Class Of 1984 is a big favorite at Schlockmania head­quar­ters: thus, it has felt like it has tak­en an eter­ni­ty for this film to make its debut on blu-ray. Thankfully, the rights were final­ly secured by Scream Factory and they’ve pro­duced a new blu-ray that com­bi­nes an impres­sive trans­fer with a vari­ety of sup­ple­ments new and old. The results make it obvi­ous that Scream Factory likes this flick as much as Schlockmania does.

Class84-bluThe hi-def trans­fer used here looks quite good, cap­tur­ing the film’s grit­ty details and bursts of eye-pop­ping col­or well. Both 5.1 and 2.0 stereo mix­es are includ­ed, both in loss­less form. The 5.1 track was uti­lized for this track: it makes an appro­pri­ate mul­ti­chan­nel use of Lalo Schifrin’s syn­th-lay­ered orches­tral score.

As for the extras, this disc car­ries over the key extras from the old Anchor Bay spe­cial edi­tion DVD. The first of the­se is a com­men­tary track fea­tur­ing director/co-writer Mark L. Lester and mod­er­a­tor Perry Martin. It’s a good nuts-and-bolts track, with Lester offer­ing plen­ty of behind-the-sce­nes detail and Martin keep­ing him pep­pered with ques­tions.

Lester express­es pride at the film’s prophet­ic ele­ments, talks about the chal­lenges of get­ting the film released in the U.S. (includ­ing rat­ings board issues) and cov­ers all the chal­lenges involved in stag­ing the film’s vio­lent finale, with a fun tale about a key part of the cli­max that was added after the shoot.

Class84-05The oth­er Anchor Bay-era extra is “Blood And Blackboards,” a 35-min­ute ret­ro­spec­tive fea­turet­te that inter­views Lester as well as actors Perry King and Merrie Lynn Ross. Lester’s tales here over­lap with his com­men­tary but he’s able to add some extra details here and there. Ross reveals that she got in on the film by help­ing with its financ­ing and Ross talks about the chal­lenges of his role. There are lots of great sto­ries about Roddy McDowell and some nice praise for the under­rat­ed Timothy Van Patten.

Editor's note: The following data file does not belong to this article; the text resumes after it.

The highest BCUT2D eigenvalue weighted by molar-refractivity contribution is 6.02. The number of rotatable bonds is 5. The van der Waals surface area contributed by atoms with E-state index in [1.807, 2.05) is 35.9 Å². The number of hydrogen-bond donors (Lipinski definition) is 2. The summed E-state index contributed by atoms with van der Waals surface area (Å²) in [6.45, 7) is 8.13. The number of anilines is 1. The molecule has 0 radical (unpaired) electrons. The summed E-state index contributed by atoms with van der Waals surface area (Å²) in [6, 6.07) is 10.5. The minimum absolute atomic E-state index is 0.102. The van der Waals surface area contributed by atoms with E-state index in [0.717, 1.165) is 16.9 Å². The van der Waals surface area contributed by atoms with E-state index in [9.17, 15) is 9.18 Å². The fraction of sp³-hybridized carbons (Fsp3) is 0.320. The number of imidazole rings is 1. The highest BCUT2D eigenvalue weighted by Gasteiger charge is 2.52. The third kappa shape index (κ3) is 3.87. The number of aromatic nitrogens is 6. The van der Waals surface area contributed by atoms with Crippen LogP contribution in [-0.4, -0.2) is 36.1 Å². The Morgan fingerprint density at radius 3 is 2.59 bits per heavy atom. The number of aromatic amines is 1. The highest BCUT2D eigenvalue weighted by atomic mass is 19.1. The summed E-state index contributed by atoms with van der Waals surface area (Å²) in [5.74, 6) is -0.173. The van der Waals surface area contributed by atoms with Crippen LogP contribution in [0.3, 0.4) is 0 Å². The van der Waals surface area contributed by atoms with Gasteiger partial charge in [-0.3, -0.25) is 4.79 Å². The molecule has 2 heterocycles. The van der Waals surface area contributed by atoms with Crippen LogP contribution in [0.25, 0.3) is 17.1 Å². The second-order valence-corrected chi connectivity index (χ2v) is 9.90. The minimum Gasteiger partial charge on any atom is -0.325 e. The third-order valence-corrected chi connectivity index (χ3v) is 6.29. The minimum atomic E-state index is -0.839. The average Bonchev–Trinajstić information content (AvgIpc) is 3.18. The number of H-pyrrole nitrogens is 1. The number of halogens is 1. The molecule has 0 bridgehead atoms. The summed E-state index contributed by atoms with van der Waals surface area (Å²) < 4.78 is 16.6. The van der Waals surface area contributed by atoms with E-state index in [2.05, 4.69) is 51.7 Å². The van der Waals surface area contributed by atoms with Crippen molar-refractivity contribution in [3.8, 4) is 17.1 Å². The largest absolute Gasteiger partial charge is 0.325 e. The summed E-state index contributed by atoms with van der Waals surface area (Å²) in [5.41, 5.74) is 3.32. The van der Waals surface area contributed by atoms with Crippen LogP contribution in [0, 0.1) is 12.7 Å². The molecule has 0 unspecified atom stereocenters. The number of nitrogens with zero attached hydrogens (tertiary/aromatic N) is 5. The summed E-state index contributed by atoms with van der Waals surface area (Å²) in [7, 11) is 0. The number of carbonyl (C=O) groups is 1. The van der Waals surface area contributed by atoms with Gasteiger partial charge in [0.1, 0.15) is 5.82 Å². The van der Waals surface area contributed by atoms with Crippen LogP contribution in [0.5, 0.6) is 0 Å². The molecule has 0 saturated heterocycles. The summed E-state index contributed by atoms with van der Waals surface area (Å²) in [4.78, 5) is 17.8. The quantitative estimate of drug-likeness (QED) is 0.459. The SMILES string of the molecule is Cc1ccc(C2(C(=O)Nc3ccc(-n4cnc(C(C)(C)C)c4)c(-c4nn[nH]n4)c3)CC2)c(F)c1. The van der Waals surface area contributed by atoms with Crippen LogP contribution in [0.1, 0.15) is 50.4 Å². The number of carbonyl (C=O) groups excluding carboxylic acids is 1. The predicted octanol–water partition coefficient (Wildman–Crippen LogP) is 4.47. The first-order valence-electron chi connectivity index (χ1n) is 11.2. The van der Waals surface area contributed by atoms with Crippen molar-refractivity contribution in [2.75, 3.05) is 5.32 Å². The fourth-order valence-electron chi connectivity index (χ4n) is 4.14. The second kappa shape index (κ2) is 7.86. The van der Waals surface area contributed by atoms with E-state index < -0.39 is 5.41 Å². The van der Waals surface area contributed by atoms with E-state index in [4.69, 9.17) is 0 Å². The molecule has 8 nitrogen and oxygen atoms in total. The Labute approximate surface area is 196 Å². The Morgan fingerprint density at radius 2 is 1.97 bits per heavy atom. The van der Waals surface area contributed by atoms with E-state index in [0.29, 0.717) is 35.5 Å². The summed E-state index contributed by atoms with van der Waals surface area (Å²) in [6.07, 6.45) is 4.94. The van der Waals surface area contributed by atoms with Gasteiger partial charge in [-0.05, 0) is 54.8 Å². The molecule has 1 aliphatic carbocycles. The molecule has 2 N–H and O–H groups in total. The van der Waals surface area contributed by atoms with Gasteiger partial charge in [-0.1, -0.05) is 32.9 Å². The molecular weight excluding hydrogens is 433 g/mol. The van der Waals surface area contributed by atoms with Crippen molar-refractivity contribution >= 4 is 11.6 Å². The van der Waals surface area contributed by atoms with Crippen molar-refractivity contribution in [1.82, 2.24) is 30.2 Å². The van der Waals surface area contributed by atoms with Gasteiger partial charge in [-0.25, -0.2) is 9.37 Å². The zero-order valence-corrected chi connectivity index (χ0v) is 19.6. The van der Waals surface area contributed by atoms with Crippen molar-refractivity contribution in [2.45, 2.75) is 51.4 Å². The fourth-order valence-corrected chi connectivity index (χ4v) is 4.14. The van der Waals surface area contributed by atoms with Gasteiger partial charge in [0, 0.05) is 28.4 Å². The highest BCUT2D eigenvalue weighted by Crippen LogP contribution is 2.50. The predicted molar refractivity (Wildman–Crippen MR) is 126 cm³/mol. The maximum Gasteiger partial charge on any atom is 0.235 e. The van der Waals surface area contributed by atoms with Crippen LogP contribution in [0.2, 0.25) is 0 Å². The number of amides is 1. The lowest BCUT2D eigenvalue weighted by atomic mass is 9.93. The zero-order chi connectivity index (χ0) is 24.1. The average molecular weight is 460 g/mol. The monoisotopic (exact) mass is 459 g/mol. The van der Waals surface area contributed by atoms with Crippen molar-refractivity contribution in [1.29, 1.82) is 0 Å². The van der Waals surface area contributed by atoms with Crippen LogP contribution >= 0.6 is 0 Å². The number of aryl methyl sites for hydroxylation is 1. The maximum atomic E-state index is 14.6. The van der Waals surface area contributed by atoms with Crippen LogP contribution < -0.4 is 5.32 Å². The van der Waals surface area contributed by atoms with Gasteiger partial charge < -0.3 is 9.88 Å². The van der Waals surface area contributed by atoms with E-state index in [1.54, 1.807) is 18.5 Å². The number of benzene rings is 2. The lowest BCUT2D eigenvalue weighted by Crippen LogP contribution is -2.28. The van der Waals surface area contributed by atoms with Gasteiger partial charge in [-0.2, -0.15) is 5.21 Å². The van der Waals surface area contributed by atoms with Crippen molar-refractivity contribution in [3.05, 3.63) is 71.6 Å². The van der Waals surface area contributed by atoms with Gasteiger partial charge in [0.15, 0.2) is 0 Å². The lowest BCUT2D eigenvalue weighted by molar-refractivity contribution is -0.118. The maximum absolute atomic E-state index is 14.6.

Scream Factory has also added a trio of new fea­turettes that fans will enjoy. The first is “The Girls Next Door,” which inter­views cast­mates Lisa Langlois and Erin Noble. Much of the time is devot­ed to fond dis­cus­sion of their cast­mates and Langlois and Noble also Class84-06add in some fun sto­ries: Langlois tells a scary tale about how she wasn’t received kind­ly by the punks in the club scene and Noble offers up a charm­ing anec­dote about how she dis­cov­ered the film had a cult fol­low­ing years after the fact.

The sec­ond new piece is “History Repeats Itself,” anoth­er dual inter­view piece that includes Lester and com­poser Lalo Schifrin. Lester starts off with a lot of sto­ries you’ve heard else­where on the disc but gets into inter­est­ing mate­ri­al lat­er on, includ­ing a detailed expla­na­tion of his tra­vails with major stu­dios and how he final­ly set up U.S. dis­tri­b­u­tion. Schifrin talks about what drew him to the film and describes his meth­ods as a com­poser, also throw­ing out an amus­ing opin­ion on music super­vi­sors.

Class84-07The final new fea­turet­te is both the biggest and the best: “Do What You Love” is a fun­ny, fas­ci­nat­ing 47-min­ute chat with star Perry King. He talks about his act­ing career from its begin­nings with Slaughterhouse Five and The Possession Of Joel Delaney all the way to Class Of 1984 and Riptide. He has a great sto­ry for every film he dis­cuss­es, includ­ing exten­sive tales about The Lords Of Flatbush and Mandingo, and sur­pris­ing­ly reveals his favorite act­ing expe­ri­ence to be A Different Story.

Class84-08King is wit­ty and irrev­er­ent from start to fin­ish, offer­ing great advice to actors but telling the truth about his rougher expe­ri­ences (includ­ing some inter­est­ing crit­i­cism of Lester). Anyone who admires his work will want to check it out: it’s one of the best inter­views on a cult movie disc in recent mem­o­ry and there is a nev­er a dull moment in the piece.

The disc is round­ed out with pro­mo­tion­al mate­ri­al. There is a the­atri­cal trail­er and two t.v. spots, all of which do a great job of sell­ing the film’s mix­ture of provoca­tive themes and tough revenge-flick con­tent. Also includ­ed is a 50-plus image gallery with stills, lob­by cards and poster/video art.

In short, this Class Of 1984 blu-ray is a worth­while hi-def update of a cult favorite. Fans will want to upgrade and the unini­ti­at­ed will find a good way to get acquaint­ed with this exploita­tion gem.

To read Schlockmania’s film review of Class Of 1984, click here.